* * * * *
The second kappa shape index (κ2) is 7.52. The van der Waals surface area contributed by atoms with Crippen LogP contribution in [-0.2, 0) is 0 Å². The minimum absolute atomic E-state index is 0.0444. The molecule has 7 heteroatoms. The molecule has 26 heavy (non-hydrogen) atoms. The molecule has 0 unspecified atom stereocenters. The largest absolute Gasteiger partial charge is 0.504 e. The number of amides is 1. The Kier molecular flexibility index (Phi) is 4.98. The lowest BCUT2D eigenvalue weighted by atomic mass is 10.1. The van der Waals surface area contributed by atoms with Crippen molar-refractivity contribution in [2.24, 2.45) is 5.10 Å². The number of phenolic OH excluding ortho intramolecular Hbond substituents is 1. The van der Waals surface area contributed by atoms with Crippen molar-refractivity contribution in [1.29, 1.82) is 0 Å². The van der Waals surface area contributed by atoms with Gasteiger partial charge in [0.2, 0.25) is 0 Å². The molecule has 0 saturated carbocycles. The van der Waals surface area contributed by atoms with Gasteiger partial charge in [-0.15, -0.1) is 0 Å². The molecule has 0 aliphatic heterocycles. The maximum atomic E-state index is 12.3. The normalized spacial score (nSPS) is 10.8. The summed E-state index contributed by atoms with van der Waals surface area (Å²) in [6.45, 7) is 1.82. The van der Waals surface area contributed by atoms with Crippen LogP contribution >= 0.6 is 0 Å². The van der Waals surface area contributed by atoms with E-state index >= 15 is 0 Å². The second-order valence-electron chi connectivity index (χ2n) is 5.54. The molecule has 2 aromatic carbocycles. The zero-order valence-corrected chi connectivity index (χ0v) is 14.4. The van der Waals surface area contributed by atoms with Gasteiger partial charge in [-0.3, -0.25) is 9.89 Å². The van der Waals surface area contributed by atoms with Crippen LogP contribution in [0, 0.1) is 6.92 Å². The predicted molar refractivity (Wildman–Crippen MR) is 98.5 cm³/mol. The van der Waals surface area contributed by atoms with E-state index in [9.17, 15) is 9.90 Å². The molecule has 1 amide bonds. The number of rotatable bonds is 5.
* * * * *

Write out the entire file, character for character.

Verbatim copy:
The second kappa shape index (κ2) is 7.52. The van der Waals surface area contributed by atoms with Crippen LogP contribution in [-0.2, 0) is 0 Å². The minimum absolute atomic E-state index is 0.0444. The molecule has 7 heteroatoms. The molecule has 26 heavy (non-hydrogen) atoms. The molecule has 0 unspecified atom stereocenters. The largest absolute Gasteiger partial charge is 0.504 e. The number of amides is 1. The Kier molecular flexibility index (Phi) is 4.98. The lowest BCUT2D eigenvalue weighted by atomic mass is 10.1. The van der Waals surface area contributed by atoms with Crippen molar-refractivity contribution in [2.24, 2.45) is 5.10 Å². The number of phenolic OH excluding ortho intramolecular Hbond substituents is 1. The van der Waals surface area contributed by atoms with Crippen molar-refractivity contribution in [1.29, 1.82) is 0 Å². The van der Waals surface area contributed by atoms with Gasteiger partial charge in [0.2, 0.25) is 0 Å². The molecule has 0 saturated carbocycles. The van der Waals surface area contributed by atoms with Gasteiger partial charge in [-0.15, -0.1) is 0 Å². The molecule has 0 aliphatic heterocycles. The maximum atomic E-state index is 12.3. The normalized spacial score (nSPS) is 10.8. The summed E-state index contributed by atoms with van der Waals surface area (Å²) in [6.45, 7) is 1.82. The van der Waals surface area contributed by atoms with Crippen LogP contribution >= 0.6 is 0 Å². The van der Waals surface area contributed by atoms with E-state index >= 15 is 0 Å². The second-order valence-electron chi connectivity index (χ2n) is 5.54. The molecule has 2 aromatic carbocycles. The zero-order valence-corrected chi connectivity index (χ0v) is 14.4. The van der Waals surface area contributed by atoms with Gasteiger partial charge in [-0.3, -0.25) is 9.89 Å². The van der Waals surface area contributed by atoms with Crippen LogP contribution in [0, 0.1) is 6.92 Å². The predicted molar refractivity (Wildman–Crippen MR) is 98.5 cm³/mol. The van der Waals surface area contributed by atoms with E-state index in [9.17, 15) is 9.90 Å². The molecule has 1 amide bonds. The number of rotatable bonds is 5.